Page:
What SMART – in this context Specific, Measurable, Active, Relevant and Time bound – can do is help the trainer to ensure that they have covered all the bases with their client when they have written the objective; in other words, that they've thought of everything. Figure 1 shows how.

Behaviour

Condition

Standard

Build rapport with others …

by using, as appropriate,

face to face

one or more of six verbal and non-verbal strategies …

during meetings with her team colleagues in the workplace.

Use a spell checker …

In Microsoft Word and PowerPoint 2000 …

with no more

than 1 spelling error per 1,000 words.

TRAIN the TRAINER

Watch out!

Watch out! Simply writing a training objective – SMART or otherwise – doesn't guarantee that Daisy

Simply writing a training objective – SMART or otherwise – doesn't guarantee that Daisy will change anything. All the trainer can guarantee is that Daisy, at the end of the training, is able to do whatever was described. Learning only takes place when Daisy decides to do it. Never – unless you are a genuine Svengali – write a training objective that begins with the words 'By the time they have completed this training delegates will …'. You just can't be sure.

with the words 'By the time they have completed this training delegates will …'. You just
with the words 'By the time they have completed this training delegates will …'. You just
Time-bound achievable by the end of the training programme
Time-bound
achievable by the end of
the training programme
Relevant to the needs of the client and the company
Relevant
to the needs of the client
and the company
Active uses an active verb that implies change
Active
uses an active verb
that implies change
Measurable can be observed during the training session
Measurable
can be observed during
the training session
Specific says exactly what the learner will be able to do
Specific
says exactly what the
learner will be able to do

Fig.1: Checking an objective is SMART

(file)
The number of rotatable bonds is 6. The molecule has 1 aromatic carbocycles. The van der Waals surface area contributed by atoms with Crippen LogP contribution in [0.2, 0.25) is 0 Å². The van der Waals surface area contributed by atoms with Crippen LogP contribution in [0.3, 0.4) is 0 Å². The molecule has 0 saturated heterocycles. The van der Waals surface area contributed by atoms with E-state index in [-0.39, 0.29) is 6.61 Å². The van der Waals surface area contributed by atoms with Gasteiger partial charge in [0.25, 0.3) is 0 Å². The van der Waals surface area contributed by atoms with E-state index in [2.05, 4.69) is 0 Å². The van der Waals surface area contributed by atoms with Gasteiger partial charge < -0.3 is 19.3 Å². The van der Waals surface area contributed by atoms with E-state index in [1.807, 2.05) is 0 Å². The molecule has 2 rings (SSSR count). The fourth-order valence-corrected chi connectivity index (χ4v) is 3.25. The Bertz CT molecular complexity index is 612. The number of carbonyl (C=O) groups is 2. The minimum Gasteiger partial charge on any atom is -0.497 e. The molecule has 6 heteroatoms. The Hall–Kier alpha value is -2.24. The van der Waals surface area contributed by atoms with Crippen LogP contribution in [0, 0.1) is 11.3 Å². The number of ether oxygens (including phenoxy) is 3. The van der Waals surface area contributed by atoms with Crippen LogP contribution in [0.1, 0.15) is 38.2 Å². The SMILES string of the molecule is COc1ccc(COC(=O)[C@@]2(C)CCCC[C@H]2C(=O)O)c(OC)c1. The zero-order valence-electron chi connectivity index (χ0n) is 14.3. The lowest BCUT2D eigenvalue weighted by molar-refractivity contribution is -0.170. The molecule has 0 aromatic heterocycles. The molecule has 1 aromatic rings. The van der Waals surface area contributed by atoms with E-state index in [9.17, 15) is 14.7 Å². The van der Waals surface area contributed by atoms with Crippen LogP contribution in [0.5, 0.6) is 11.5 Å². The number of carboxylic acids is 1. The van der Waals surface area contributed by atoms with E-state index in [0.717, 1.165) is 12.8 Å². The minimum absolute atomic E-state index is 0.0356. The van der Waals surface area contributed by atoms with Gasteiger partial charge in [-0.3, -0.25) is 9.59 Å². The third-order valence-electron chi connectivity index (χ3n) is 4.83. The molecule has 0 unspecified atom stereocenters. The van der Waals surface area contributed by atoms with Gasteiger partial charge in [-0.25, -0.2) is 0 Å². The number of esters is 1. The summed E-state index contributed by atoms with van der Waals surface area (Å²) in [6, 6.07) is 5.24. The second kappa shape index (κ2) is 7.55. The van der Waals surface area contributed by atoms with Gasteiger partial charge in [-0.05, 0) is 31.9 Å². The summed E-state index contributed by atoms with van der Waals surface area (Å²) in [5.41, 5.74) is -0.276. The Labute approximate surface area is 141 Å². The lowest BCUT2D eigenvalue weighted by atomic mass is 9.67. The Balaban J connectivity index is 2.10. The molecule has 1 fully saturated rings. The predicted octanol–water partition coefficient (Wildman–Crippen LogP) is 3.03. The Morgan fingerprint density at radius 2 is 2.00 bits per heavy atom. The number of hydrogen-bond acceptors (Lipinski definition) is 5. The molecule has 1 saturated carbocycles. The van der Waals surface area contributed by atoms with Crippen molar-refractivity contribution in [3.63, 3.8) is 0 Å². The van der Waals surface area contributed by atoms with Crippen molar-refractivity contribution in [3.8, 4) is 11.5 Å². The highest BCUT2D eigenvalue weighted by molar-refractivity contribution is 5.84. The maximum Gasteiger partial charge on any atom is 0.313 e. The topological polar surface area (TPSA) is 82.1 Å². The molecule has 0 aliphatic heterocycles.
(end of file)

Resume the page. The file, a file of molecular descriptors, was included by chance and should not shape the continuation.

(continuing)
Questions and Answers What does SMART mean? Smart originally meant 'stinging and sharp', as in
Questions and Answers
What does SMART mean?
Smart originally meant
'stinging and sharp', as in
‘a smart blow’ – maybe a good
description of some training? In
business it has come to mean
'clever and intelligent'.
I know that. I mean what
does the acronym stand
for? And where does it
come from?
Well, take your choice:
How useful is objective
setting for the trainer?
Surely all you need is to
know your subject and
make it entertaining for
the delegates?
Useful? It's vital – the
raison d'être of what we
do. You need it to sell your
training to its intended
audience, to check it meets
organisations’ needs exactly,
to plan your course structure,
to develop relevant activities,
to evaluate your training – need
• S – specific (thankfully,
everyone seems agreed on
this one).
I go on?
• M – measurable, motivating,
monitored.
• A – achievable, actions,
active, attainable, agreed,
assessable.
That'll do – but I'm still
confused. What's the
difference between an
aim, an objective, a target
and a goal?
Whoa – don’t go there! In
real life there's none, but
• R – Relevant, realistic,
responsibility, results-oriented,
rewarding, relevant.
in the management and training
world there's as many definitions
as there are trainers. My advice –
• T – time-bound, tactical,
time-based.
It's no wonder people get
confused. As for where it comes
from – that is lost in the mists of
time, I'm afraid.
make sure that you and your
client and your delegates all use
the same word and agree a
common and understood
meaning for that word. That
way at least you'll have a
common training language.
way at least you'll have a common training language. Expert advice Dr W Edwards Deming –
way at least you'll have a common training language. Expert advice Dr W Edwards Deming –

Expert advice

Dr W Edwards Deming – he of Total Quality Management fame – made

a

clear separation between

numerical standards that are 'facts of life ' and those that are 'arbitrary'.

Facts of life are how things are numerically. So. If the

company needs to increase its order book by 50 per cent to ensure that it doesn't make any redundancies, then that's

a

fact of life – and a

meaningful number for everyone to aim for.

But if the same company merely wants more sales because it wants more sales, then any numbers set will be purely arbitrary. And, Deming argues, arbitrary numerical goals are highly damaging. They often impel people to find ruses that fundamentally degrade the organisation but achieve the goal (e.g. use dubious and unethical sales tactics).

The same is true of training objectives, so be careful when you bring in the standard. Why is it acceptable for Daisy to achieve 1 but not 2 errors in every 1,000 words?

TRAIN the TRAINER